As the back cover of this book states, Tarzana Joe is “perhaps the most widely heard poet in America.” Every Friday, fans of the nationally syndicated Hugh Hewitt Radio Show can hear his verse about a myriad of topics, most political. Joe’s second book contains 61 poems, the majority delivering Joe’s opinions leading up to and following the 2016 presidential election.
Unlike the tendency of modern poets toward free verse, Joe’s poetry is “old school”: It rhymes. Generally, the meter is identifiable as iambic or trochaic trimeter, although Joe departs occasionally from exact syllable counts and frequently eschews punctuation (he does, after all, have his poetic license, as Hewitt’s “assistant professor of Poetry”). Most of the poems are 8-10 stanzas long.
The rhymes are smooth and clever, and while the content leans to the right of center politically, it’s rarely mean-spirited. Witness the beginning of “The Man You Love”: “The best thing about Donald/ The thing that makes him great/ He’s given half the country/ Someone they’re allowed to hate/ For what the Left dismisses/ And liberals deny/ Hate is as American/ As mom and apple pie.”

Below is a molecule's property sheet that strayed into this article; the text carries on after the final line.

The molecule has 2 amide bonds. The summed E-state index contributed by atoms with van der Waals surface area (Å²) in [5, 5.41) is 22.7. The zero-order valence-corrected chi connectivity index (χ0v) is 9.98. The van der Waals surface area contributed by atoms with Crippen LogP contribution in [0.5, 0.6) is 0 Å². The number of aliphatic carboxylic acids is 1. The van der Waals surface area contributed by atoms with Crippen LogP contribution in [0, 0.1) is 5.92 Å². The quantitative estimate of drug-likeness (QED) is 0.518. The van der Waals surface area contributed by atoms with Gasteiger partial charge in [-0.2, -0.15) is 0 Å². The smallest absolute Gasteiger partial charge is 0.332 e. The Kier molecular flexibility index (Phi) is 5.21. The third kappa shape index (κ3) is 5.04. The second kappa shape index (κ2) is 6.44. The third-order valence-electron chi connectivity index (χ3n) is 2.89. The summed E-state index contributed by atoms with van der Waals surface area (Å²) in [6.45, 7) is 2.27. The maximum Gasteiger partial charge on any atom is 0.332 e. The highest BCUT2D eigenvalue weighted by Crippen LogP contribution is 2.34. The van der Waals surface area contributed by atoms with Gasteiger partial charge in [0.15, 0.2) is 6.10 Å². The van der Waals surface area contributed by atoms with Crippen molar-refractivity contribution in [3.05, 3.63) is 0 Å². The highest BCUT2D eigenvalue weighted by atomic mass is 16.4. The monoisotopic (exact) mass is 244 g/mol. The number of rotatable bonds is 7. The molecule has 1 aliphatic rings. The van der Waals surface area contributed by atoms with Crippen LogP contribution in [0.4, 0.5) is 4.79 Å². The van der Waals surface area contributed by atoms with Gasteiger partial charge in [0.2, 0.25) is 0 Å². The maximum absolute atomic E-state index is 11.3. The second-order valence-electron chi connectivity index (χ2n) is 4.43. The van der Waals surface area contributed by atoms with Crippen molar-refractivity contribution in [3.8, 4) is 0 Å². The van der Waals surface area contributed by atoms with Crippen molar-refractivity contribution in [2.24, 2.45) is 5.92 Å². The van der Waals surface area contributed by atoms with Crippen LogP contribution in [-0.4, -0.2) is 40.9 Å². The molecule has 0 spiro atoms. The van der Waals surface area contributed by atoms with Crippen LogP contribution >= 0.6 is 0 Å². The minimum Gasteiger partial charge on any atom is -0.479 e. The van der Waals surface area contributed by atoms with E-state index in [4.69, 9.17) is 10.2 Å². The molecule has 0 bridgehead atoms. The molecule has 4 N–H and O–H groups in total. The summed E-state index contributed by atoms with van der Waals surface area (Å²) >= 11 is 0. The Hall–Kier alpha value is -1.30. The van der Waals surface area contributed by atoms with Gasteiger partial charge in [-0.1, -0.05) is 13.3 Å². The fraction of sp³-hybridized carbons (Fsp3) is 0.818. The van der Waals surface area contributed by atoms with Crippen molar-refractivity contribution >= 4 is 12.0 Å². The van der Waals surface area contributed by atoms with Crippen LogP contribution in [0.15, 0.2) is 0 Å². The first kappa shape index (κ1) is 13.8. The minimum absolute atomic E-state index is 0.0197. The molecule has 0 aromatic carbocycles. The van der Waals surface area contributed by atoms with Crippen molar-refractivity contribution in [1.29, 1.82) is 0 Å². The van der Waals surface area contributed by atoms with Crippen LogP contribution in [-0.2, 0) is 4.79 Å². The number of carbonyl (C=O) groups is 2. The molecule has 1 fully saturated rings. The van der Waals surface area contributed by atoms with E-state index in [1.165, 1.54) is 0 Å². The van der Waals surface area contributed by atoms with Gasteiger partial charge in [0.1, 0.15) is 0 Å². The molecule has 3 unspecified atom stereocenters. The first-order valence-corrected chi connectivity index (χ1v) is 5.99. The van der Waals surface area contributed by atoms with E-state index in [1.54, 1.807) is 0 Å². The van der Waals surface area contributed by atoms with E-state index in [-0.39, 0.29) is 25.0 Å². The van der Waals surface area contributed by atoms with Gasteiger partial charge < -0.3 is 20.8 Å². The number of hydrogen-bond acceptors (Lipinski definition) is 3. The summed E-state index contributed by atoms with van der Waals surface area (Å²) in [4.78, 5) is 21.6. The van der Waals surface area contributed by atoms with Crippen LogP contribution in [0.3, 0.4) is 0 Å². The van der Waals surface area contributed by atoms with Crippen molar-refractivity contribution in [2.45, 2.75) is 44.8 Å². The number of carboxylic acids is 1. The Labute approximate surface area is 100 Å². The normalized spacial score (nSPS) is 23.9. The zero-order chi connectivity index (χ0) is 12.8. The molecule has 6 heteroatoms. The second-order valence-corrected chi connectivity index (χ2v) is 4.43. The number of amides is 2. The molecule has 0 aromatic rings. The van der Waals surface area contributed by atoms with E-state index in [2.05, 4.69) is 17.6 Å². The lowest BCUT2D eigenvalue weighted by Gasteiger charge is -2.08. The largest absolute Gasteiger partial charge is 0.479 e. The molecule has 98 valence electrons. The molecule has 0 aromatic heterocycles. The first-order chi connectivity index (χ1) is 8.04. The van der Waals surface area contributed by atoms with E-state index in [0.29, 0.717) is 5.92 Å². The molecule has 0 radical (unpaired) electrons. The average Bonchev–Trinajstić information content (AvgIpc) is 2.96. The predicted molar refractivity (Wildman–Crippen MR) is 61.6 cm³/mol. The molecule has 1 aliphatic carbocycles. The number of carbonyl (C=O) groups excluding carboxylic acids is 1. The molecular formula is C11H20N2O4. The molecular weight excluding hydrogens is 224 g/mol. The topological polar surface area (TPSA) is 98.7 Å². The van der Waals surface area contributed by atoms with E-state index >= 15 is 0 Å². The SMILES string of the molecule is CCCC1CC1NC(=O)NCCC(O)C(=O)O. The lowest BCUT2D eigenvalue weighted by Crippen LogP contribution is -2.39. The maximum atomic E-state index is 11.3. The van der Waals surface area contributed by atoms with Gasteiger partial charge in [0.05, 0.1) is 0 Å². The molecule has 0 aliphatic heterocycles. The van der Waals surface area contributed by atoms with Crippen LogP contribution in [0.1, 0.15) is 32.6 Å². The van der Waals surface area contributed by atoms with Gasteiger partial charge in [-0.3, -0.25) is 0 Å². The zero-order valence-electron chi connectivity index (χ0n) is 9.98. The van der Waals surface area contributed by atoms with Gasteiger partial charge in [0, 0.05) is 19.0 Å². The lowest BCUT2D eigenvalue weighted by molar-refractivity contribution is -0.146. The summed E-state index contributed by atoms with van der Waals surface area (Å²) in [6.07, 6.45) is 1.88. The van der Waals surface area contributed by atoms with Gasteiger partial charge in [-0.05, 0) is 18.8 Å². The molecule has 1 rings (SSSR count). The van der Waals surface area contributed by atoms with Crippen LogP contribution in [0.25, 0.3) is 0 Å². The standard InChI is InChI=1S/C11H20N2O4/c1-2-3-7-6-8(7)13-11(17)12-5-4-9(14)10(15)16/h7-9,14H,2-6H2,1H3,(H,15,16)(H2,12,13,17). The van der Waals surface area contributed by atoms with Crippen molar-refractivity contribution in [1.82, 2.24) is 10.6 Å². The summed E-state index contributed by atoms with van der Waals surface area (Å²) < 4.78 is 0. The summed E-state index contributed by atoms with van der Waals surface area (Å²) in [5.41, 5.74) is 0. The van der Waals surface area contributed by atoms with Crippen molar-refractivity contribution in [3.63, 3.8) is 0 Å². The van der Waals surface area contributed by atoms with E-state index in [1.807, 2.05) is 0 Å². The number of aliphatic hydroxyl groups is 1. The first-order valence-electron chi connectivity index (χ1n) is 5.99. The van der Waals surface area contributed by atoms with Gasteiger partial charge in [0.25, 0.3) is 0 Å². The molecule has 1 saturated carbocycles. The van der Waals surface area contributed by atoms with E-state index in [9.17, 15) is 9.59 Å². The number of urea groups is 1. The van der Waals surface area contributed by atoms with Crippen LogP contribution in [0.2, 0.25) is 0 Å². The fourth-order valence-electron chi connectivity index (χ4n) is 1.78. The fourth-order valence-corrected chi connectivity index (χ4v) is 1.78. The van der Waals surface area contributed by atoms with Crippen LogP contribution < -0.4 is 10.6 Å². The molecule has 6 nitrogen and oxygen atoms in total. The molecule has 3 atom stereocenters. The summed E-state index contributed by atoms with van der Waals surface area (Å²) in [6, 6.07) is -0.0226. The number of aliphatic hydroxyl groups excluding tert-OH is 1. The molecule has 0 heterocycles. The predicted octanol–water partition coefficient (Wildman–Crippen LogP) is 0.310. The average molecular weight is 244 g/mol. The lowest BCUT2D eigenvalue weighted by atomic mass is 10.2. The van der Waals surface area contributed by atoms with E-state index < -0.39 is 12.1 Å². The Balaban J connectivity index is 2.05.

Readers from both sides of the political divide will find poems to like here. However, some of Joe’s best work comes in his occasional non-political, more pragmatic fare. One that resonates is “Procrastination,” which begins: “Of all the words of tongue and pen/ That bring a person sorrow/ I think, by far, the cruelest are/ ‘I’ll get to it tomorrow.’”
Joe’s poems seem to wink at readers, as if to say that he knows the world is a wacky place. This makes his work great fun to read. Still, poetry is meant to be heard, so you would do well to listen to Tarzana Joe on his radio appearances. You may not share his point of view, but you’ll find welcome common sense between the lines, along with many hearty laughs.
Also available as an ebook.